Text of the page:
views from the gods

saints and sinners of the stage and screen

Così fan tutte
The Whip, Mayfair
18th June 2014


Oskar McCarthy and Adam Torrance as Guglielmo and Ferrando

Photography © Richard Davenport

One of my favourite things about London is that the arts are absolutely everywhere. Sure, everyone knows about the West End, even the tourists, but the culture fest doesn't end there. There are so many fringe theatres and pop up venues all over the city that all you need to do is open your eyes, and you'll find culture right on your doorstep. The arts should be accessible to everyone and this is an ethos which Pop-up Opera obviously also share, staging classical pieces in and and around the capital which have a very modern twist, an inclusive approach and an affordable ticket price.

In their latest opera, Così fan tutte, sisters Fiordiligi (Eve Daniell) and Dorabella (Chloe Hinton) are madly in love with Ferrando (Adam Torrance) and Guglielmo (Oskar McCarthy), with the feeling mutual. The state of almost-wedded bliss can't be allowed to endure, so naturally the cynical Don Alfonso (Alexander Learmonth) intervenes, critising the faithfulness of the women and challenging the men to prove their fiancées' loyalty. Ferrando and Guglielmo pretend to disappear off to war and return in the most wonderfully ridiculous disguises, attempting to court the women in their capacity as Albanian friends of Alfonso.

This is however no mild Clark Kent/Superman test of fidelity, rather the men try to seduce the other one's partner. Desperate to prove there's no such thing as love, Alfonso bribes Despina (Clementine Lovell) into assisting with his plans, and she matches his smug bitterness with equal measures of good-natured delight. Despina pretends to be a number of different characters - the notary being the most comical of her parts - always flitting in and out of the action and making us laugh. Out of all the characters, she's certainly the most warm and likeable. It is difficult to pick a favourite though, everyone puts in such a strong performance.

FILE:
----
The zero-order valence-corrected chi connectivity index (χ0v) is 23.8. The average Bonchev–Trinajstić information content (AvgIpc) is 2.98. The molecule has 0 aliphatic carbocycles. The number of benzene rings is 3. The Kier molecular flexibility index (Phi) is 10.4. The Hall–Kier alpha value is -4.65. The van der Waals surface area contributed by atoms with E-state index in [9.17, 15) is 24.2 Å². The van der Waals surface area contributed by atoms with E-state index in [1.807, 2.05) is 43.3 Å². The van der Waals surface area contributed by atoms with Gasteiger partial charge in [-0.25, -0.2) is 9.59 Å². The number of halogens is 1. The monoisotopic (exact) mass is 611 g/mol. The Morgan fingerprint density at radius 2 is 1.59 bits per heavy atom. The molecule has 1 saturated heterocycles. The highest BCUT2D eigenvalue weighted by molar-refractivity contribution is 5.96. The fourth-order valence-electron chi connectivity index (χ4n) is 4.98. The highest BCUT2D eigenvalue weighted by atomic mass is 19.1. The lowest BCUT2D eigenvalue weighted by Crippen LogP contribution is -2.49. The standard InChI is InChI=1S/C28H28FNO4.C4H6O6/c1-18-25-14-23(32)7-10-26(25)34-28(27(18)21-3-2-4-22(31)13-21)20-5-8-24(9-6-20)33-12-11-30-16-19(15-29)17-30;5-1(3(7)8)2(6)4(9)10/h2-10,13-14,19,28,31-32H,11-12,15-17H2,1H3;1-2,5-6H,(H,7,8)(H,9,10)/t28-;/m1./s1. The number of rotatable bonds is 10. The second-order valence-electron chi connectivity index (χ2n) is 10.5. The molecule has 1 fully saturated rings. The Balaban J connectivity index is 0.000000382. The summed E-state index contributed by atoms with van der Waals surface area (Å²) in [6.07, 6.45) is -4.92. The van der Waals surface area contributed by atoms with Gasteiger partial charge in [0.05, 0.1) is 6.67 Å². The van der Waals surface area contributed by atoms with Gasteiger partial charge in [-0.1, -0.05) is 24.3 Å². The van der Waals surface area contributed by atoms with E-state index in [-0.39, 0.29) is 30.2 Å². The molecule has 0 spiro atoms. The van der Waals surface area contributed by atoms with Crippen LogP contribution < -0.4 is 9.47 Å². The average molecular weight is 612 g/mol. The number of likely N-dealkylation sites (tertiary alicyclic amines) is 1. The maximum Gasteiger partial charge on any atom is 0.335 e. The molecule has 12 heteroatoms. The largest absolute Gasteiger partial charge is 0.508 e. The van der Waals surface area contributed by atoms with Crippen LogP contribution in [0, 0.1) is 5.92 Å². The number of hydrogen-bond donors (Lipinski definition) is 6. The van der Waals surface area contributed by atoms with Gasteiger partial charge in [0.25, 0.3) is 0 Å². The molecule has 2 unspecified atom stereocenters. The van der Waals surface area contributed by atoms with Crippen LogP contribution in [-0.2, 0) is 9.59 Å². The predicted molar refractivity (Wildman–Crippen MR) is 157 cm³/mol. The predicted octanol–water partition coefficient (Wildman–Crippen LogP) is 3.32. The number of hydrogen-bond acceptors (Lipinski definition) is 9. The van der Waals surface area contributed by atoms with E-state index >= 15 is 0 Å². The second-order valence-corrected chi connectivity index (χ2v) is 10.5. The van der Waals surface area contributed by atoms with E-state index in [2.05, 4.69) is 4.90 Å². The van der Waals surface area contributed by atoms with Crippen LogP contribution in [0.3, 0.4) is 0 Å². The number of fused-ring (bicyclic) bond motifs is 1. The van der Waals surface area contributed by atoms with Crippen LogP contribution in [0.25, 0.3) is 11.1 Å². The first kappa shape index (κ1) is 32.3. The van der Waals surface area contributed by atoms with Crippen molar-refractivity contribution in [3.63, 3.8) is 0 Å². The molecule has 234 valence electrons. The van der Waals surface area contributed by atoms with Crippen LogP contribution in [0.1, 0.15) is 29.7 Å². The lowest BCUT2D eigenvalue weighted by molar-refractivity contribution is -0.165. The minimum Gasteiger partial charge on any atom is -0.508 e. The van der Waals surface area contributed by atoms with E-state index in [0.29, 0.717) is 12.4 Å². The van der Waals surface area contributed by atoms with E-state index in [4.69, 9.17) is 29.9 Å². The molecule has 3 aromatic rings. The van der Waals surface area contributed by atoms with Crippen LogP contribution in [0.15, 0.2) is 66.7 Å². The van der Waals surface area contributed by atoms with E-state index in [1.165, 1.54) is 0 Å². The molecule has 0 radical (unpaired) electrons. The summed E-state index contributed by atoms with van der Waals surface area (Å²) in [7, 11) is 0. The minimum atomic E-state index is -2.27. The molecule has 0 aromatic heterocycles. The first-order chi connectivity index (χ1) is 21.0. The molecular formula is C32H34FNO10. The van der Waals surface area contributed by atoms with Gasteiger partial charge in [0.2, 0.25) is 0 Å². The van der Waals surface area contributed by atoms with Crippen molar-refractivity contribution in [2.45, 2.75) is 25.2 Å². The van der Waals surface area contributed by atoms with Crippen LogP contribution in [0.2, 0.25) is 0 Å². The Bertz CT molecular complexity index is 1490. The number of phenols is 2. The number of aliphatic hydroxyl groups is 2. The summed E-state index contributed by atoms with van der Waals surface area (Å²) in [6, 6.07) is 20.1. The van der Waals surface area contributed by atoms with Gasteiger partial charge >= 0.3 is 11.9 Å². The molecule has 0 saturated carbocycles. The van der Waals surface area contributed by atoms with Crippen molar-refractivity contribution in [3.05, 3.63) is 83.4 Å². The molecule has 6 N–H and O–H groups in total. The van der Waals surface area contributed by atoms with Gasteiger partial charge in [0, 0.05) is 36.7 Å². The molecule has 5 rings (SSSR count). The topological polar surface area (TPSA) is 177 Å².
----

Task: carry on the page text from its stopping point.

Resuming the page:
The Italian is pleasingly clear enough that there's no need to keep an eye on the subtitles, but if you don't glance up at the projection, you'll miss out on some of the deliciously wicked humour in the paraphrasing. As the show moves on, the gap between Mozart's original text and the English gets wider and wider, and an element of farce comes into play, with references to Downton Abbey and Specsavers. The gist is always correct, but it's a very playful interpretation.

Eve Daniell, Chloe Hinton and Clementine Lovell as Fiordiligi, Dorabella and Despina

Photography © Richard Davenport

Stage director Darren Royston, who also worked on Le docteur miracle, is once again unfazed by the challenges of a small space, with the performers bustling in and out of the bar, up and down the aisle, getting up close and personal with the audience. The proximity of the performers is key to the piece's success, allowing the patrons to follow the story from the deeply exaggerated expressions and fully appreciate the power of their singing. It's very hard to do opera badly and get away with it, but when you're in a tiny venue like The Whip, there's nowhere to hide. The six singers hit and hold every note perfectly, accompanied by pianist Berrak Dyer. Musical director Laïla Barnat really does excel at getting the best out of the performers.

Royston focuses on the humour of Così fan tutte, emphasising the ridiculousness of the plot, rather than the inherent bleakness behind it. The men are certainly not innocent - they pursue the women repeatedly even after being knocked back, they emotionally blackmail them into spending time together - and yet the title only attacks women. When the couples swap back at the end of the piece without any consequence, Torrance looks distressed, but we're meant to laugh at his pain rather than sympathise with him.

As a comedy, this does work fantastically well, and as with the company's last opera, the time just flies. Pop-up Opera's latest show is quite simply another triumph. It's funny, beautifully-executed and will undoubtedly win over plenty of new fans. I could have told you that Così fan tutte would be magnificent without even going to see it, but then I'd have missed out on another thoroughly amazingly night. If there isn't a performance near you, it's worth making a special trip to catch them wherever you can.

Così fan tutte ran from 2nd June to 31st July 2014 in and around London.

Nearest tube station: Bond Street (Central, Jubilee)

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